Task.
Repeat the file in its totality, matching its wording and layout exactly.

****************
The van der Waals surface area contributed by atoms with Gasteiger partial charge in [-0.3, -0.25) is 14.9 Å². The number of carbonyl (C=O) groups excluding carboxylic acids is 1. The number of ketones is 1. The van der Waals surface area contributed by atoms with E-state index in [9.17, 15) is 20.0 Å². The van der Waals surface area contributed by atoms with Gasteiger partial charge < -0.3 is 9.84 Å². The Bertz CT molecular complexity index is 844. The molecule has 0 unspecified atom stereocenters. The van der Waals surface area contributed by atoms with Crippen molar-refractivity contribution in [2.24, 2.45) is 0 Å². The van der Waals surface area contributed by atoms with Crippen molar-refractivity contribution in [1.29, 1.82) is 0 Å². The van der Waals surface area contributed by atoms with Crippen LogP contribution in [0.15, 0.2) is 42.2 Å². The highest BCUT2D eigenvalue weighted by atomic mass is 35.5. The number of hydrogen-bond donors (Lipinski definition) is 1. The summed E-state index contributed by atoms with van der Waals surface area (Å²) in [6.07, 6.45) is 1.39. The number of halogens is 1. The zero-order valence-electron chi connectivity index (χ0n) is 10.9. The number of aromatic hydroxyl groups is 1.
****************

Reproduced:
The van der Waals surface area contributed by atoms with Gasteiger partial charge in [-0.3, -0.25) is 14.9 Å². The number of carbonyl (C=O) groups excluding carboxylic acids is 1. The number of ketones is 1. The van der Waals surface area contributed by atoms with E-state index in [9.17, 15) is 20.0 Å². The van der Waals surface area contributed by atoms with Gasteiger partial charge < -0.3 is 9.84 Å². The Bertz CT molecular complexity index is 844. The molecule has 0 unspecified atom stereocenters. The van der Waals surface area contributed by atoms with Crippen molar-refractivity contribution in [2.24, 2.45) is 0 Å². The van der Waals surface area contributed by atoms with Crippen molar-refractivity contribution in [1.29, 1.82) is 0 Å². The van der Waals surface area contributed by atoms with Crippen LogP contribution in [0.15, 0.2) is 42.2 Å². The highest BCUT2D eigenvalue weighted by atomic mass is 35.5. The number of hydrogen-bond donors (Lipinski definition) is 1. The summed E-state index contributed by atoms with van der Waals surface area (Å²) in [6.07, 6.45) is 1.39. The number of halogens is 1. The zero-order valence-electron chi connectivity index (χ0n) is 10.9. The number of aromatic hydroxyl groups is 1.